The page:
Our collection of children's picture books featuring Black and Indigenous people and People of Color (BIPOC) is available to the public. You can use the Search Tool below to find titles. *Inclusion of a title in the collection DOES NOT EQUAL recommendation.* See our related readings page for suggested tools for evaluating books.
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"It's time to clean Adi's room! If only a computer could do it for her! That gives Adi and her best friend Gabi an idea-think like a coder! These scientific thinkers put on their computer coding caps and make cleaning up a snap by sorting with variables!"--
Zaza's animal friends aren't feeling well today. What do they need? A visit from Dr. Zaza!
Celebrates the forms of life that live above and under a pond, including turtles, red-winged blackbirds, blue herons, minnows, frogs, and catfish.
"Gabi's garden needs some help. Where to begin? Gabi and her best friend Adi use if/then statements to decide what to plant, what to water, and what to pick! These scientific thinkers find ways every day to use computer coding concepts to make work and play more fun!"-- |cProvided by publisher
Braden and Finley accompany their father, a wildlife biologist, when he tags a bear that has just had cubs and later, use the tag to find her again in hopes she will adopt an orphaned cub.
After a young girl finds two old potatoes at her father's house, they plant and tend them to see if they will have new potatoes in September. Includes a recipe for mashed potatoes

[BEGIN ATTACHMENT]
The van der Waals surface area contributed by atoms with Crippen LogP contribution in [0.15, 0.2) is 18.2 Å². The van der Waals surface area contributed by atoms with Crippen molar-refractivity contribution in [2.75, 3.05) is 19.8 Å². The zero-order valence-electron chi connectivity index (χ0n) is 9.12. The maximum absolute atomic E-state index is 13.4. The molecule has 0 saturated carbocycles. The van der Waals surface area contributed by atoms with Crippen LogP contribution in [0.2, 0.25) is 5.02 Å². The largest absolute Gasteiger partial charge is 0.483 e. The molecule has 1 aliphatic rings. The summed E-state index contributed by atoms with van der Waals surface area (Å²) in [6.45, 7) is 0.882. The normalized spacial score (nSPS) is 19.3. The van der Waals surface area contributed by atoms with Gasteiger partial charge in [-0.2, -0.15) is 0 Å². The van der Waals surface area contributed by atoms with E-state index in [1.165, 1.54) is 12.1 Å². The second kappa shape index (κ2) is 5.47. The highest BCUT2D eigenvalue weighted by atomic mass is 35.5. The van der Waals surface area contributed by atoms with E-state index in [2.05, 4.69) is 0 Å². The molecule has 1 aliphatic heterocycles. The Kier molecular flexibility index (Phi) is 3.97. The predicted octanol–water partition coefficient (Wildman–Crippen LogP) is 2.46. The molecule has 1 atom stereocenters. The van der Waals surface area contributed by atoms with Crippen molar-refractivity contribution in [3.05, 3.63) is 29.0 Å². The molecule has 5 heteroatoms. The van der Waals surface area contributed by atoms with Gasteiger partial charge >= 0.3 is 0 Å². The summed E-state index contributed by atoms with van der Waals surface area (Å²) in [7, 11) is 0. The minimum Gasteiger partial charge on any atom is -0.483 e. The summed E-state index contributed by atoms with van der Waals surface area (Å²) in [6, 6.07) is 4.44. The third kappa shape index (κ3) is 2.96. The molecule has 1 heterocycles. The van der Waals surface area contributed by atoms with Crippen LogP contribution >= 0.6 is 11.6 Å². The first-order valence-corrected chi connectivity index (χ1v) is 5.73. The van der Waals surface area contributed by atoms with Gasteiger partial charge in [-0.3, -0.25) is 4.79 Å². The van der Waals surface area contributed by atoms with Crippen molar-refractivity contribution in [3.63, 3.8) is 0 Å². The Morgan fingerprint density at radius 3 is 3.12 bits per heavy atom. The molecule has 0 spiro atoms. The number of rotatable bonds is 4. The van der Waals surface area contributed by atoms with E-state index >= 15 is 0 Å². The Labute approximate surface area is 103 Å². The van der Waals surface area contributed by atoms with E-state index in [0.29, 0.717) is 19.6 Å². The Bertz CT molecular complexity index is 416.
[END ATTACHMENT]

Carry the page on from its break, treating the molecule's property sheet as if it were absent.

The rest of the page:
A story about a young girl who aspires to be a doctor like her mother
When Annie has a career day at her school, each member of her family wonders if she will choose their career path-- her grandfather, the news photographer, her father, the mountain climber, or her mother, the basketball player-- until she reveals a dream that is all her own
Ada Twist is a very curious girl who shows perseverance by asking questions and performing experiments to find things out and understand the world
Justice has grown up witnessing the many ways her grandma serves the community. She wants to make a difference in the world, too, but how? Isn't she too young? Through conversations with her grandma and their shared love of books, Justice learns about important women and men throughout history who changed the world: Ella Baker, Shirley Chisholm, Charles Hamilton Houston, Dr. Wangari Maathai, Paul Robeson, and Ida B. Wells. Justice learns how each leader was a champion for advancing justice and improving the world, and she dreams of becoming a change maker, too.--Book jacket